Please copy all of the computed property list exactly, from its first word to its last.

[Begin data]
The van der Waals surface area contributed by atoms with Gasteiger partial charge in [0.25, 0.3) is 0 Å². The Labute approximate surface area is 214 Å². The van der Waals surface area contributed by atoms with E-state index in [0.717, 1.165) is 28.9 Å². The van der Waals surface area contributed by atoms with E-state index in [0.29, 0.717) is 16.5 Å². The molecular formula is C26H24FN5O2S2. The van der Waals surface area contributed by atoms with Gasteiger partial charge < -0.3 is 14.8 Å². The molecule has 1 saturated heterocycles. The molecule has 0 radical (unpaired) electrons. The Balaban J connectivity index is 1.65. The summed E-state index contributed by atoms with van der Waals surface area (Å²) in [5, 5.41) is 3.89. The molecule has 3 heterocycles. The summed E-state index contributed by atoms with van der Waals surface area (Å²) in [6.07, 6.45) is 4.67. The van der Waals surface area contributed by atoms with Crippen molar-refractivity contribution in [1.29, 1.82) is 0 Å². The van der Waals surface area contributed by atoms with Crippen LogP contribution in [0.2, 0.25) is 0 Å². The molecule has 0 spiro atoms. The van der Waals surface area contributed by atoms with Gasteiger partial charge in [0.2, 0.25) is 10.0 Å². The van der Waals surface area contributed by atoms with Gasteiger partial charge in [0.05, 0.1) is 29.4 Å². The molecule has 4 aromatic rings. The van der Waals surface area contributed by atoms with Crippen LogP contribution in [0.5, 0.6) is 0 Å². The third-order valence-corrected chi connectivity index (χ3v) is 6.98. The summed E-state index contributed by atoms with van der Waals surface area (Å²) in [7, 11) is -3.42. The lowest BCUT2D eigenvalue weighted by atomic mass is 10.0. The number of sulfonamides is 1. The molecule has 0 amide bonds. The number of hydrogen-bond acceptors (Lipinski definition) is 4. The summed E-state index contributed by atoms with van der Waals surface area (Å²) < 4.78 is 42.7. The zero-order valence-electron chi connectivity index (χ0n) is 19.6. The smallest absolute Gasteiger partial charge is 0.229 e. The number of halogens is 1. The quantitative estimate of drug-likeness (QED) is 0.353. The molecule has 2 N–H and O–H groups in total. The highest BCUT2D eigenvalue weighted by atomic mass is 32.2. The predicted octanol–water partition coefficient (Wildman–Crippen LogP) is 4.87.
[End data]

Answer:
The van der Waals surface area contributed by atoms with Gasteiger partial charge in [0.25, 0.3) is 0 Å². The Labute approximate surface area is 214 Å². The van der Waals surface area contributed by atoms with E-state index in [0.717, 1.165) is 28.9 Å². The van der Waals surface area contributed by atoms with E-state index in [0.29, 0.717) is 16.5 Å². The molecular formula is C26H24FN5O2S2. The van der Waals surface area contributed by atoms with Gasteiger partial charge < -0.3 is 14.8 Å². The molecule has 1 saturated heterocycles. The molecule has 0 radical (unpaired) electrons. The Balaban J connectivity index is 1.65. The summed E-state index contributed by atoms with van der Waals surface area (Å²) in [5, 5.41) is 3.89. The molecule has 3 heterocycles. The summed E-state index contributed by atoms with van der Waals surface area (Å²) in [6.07, 6.45) is 4.67. The van der Waals surface area contributed by atoms with Crippen molar-refractivity contribution in [1.29, 1.82) is 0 Å². The van der Waals surface area contributed by atoms with Crippen LogP contribution in [0.2, 0.25) is 0 Å². The molecule has 0 spiro atoms. The van der Waals surface area contributed by atoms with Gasteiger partial charge in [0.2, 0.25) is 10.0 Å². The van der Waals surface area contributed by atoms with Gasteiger partial charge in [0.05, 0.1) is 29.4 Å². The molecule has 4 aromatic rings. The van der Waals surface area contributed by atoms with Crippen LogP contribution in [0.5, 0.6) is 0 Å². The third-order valence-corrected chi connectivity index (χ3v) is 6.98. The summed E-state index contributed by atoms with van der Waals surface area (Å²) in [7, 11) is -3.42. The lowest BCUT2D eigenvalue weighted by atomic mass is 10.0. The number of sulfonamides is 1. The molecule has 0 amide bonds. The number of hydrogen-bond acceptors (Lipinski definition) is 4. The summed E-state index contributed by atoms with van der Waals surface area (Å²) < 4.78 is 42.7. The zero-order valence-electron chi connectivity index (χ0n) is 19.6. The smallest absolute Gasteiger partial charge is 0.229 e. The number of halogens is 1. The quantitative estimate of drug-likeness (QED) is 0.353. The molecule has 2 N–H and O–H groups in total. The highest BCUT2D eigenvalue weighted by atomic mass is 32.2. The predicted octanol–water partition coefficient (Wildman–Crippen LogP) is 4.87.